4. The DSX Denim Pants from Cortech are made of 13.5-ounce denim with perforated Brazilian leather panels used as a lining in the seat and knees. The panels also form a pocket in the knees for holding the removable CE-approved knee armor. We like that they come with knee armor, though we didn’t find it to be very comfortable once installed. With a bit of break-in we think the pads would soften a bit and become more comfortable. Without the pads, they are nice jeans right from first wear. We’ve found these pants to fit a bit small, and would advise ordering them one size larger in the waist than what you normally wear. Available in classic blue (light blue), blue or black. Price: $99.99. More info:

5. These aren’t jeans in the purest sense. They’re canvas, but the idea remains the same — they’re casual pants with more protection than regular jeans. Made of 12-ounce canvas and featuring a gusseted crotch and double-layered panel from knee to mid-thigh, these Arborwear Gusseted Canvas pants from Aerostich were originally designed for tree climbing. Aerostich has them made with a hook-and-loop closure at the bottom of the double-panels, creating pockets for holding a set of knee pads. An extra $20 nets you a set of TF3 knee pads, the same pads Aerostich uses in its great Roadcrafter and Darien suits, but housed in a bag that’s unique to these pants. Once the pads were in, the pants were still surprisingly comfortable as the outer layer of the pads is fairly soft. That said, we doubt we’d want to wear these all day at the office with the pads in, but since the pads are easy to pop in and out (thanks to the pockets being on the exterior) these are especially good as commuter pants. After just one washing the slightly-stiff canvas is already breaking in nicely. Charcoal in color. Price: $97 (with pads) or $77 (without pads). More info:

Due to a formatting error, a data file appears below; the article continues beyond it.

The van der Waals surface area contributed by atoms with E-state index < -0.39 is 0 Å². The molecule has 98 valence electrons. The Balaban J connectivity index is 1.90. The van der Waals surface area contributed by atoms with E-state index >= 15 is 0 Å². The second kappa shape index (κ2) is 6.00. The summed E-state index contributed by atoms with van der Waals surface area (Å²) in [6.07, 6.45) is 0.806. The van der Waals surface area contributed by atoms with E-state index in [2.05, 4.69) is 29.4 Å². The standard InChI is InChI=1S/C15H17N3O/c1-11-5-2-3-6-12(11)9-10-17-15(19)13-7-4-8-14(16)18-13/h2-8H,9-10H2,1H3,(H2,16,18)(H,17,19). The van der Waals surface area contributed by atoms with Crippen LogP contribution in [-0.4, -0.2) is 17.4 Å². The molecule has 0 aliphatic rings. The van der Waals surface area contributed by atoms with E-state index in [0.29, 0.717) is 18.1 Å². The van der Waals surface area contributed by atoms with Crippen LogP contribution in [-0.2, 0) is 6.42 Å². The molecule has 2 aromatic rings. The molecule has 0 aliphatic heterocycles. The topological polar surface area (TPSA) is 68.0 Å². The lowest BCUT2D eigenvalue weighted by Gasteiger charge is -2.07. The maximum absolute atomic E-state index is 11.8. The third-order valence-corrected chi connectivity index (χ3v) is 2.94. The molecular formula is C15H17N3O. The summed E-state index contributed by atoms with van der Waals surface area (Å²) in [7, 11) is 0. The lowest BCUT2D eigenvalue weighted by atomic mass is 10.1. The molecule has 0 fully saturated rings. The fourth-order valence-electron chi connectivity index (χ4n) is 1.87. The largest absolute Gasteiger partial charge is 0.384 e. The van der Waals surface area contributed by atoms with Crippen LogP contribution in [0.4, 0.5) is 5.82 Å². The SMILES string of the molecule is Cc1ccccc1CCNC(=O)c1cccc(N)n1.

6. The Relaxed Draggin’ Jeans have the same Kevlar protection as the Classic Draggin’ Jeans we’ve featured before, but with a little more room in the legs and seat. We love the fit of the Relaxed Draggin’ Jeans and found them to fit true-to-size. They feature a traditional five-pocket design, except the change pocket is on the left side. Made of 14.5-ounce denim, they feature a 13.5-ounce Kevlar lining in the seat and also in each leg, wrapping all the way around the knees and shins. Each pair of Draggin’ Jeans is handmade in the USA. We ordered our pair with the available SaS-Tec Knee Armor Kit ($23.95) that attaches by Velcro to the Kevlar knee lining to provide a customizable fit. Without the pads, the jeans are comfortable and require no break-in, and while the pads are a little intrusive, we like the protection they provide. Available in dark blue or black. Price: $109.95. More info: